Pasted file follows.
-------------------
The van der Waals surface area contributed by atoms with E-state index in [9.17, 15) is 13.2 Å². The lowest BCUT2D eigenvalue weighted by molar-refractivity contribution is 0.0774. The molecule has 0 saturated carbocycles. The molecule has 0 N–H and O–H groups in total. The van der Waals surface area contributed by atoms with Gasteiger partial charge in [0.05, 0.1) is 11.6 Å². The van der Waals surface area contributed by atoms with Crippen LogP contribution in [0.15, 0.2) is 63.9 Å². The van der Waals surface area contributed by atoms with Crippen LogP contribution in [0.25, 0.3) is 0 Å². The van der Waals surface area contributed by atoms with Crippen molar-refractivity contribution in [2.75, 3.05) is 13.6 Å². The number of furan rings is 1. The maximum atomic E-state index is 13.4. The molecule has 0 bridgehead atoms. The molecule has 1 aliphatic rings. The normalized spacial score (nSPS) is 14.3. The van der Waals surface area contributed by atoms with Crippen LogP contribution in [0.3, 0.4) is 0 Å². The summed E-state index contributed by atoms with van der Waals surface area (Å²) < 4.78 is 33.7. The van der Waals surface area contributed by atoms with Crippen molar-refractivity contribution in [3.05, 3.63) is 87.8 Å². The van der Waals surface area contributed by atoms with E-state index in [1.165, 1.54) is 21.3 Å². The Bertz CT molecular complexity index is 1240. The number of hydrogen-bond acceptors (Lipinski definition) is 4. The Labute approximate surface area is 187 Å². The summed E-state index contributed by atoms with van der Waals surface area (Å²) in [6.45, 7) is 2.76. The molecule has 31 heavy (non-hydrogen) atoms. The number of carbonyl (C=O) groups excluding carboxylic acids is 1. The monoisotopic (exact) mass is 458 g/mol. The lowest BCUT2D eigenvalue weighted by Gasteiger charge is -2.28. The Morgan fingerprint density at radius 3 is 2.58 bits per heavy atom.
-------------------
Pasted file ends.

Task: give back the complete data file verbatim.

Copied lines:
The van der Waals surface area contributed by atoms with E-state index in [9.17, 15) is 13.2 Å². The lowest BCUT2D eigenvalue weighted by molar-refractivity contribution is 0.0774. The molecule has 0 saturated carbocycles. The molecule has 0 N–H and O–H groups in total. The van der Waals surface area contributed by atoms with Gasteiger partial charge in [0.05, 0.1) is 11.6 Å². The van der Waals surface area contributed by atoms with Crippen LogP contribution in [0.15, 0.2) is 63.9 Å². The van der Waals surface area contributed by atoms with Crippen LogP contribution in [0.25, 0.3) is 0 Å². The van der Waals surface area contributed by atoms with Crippen molar-refractivity contribution in [2.75, 3.05) is 13.6 Å². The number of furan rings is 1. The maximum atomic E-state index is 13.4. The molecule has 0 bridgehead atoms. The molecule has 1 aliphatic rings. The normalized spacial score (nSPS) is 14.3. The van der Waals surface area contributed by atoms with Crippen LogP contribution in [0.3, 0.4) is 0 Å². The summed E-state index contributed by atoms with van der Waals surface area (Å²) < 4.78 is 33.7. The van der Waals surface area contributed by atoms with Crippen molar-refractivity contribution in [3.05, 3.63) is 87.8 Å². The van der Waals surface area contributed by atoms with E-state index in [1.165, 1.54) is 21.3 Å². The Bertz CT molecular complexity index is 1240. The number of hydrogen-bond acceptors (Lipinski definition) is 4. The Labute approximate surface area is 187 Å². The summed E-state index contributed by atoms with van der Waals surface area (Å²) in [6.45, 7) is 2.76. The molecule has 31 heavy (non-hydrogen) atoms. The number of carbonyl (C=O) groups excluding carboxylic acids is 1. The monoisotopic (exact) mass is 458 g/mol. The lowest BCUT2D eigenvalue weighted by Gasteiger charge is -2.28. The Morgan fingerprint density at radius 3 is 2.58 bits per heavy atom.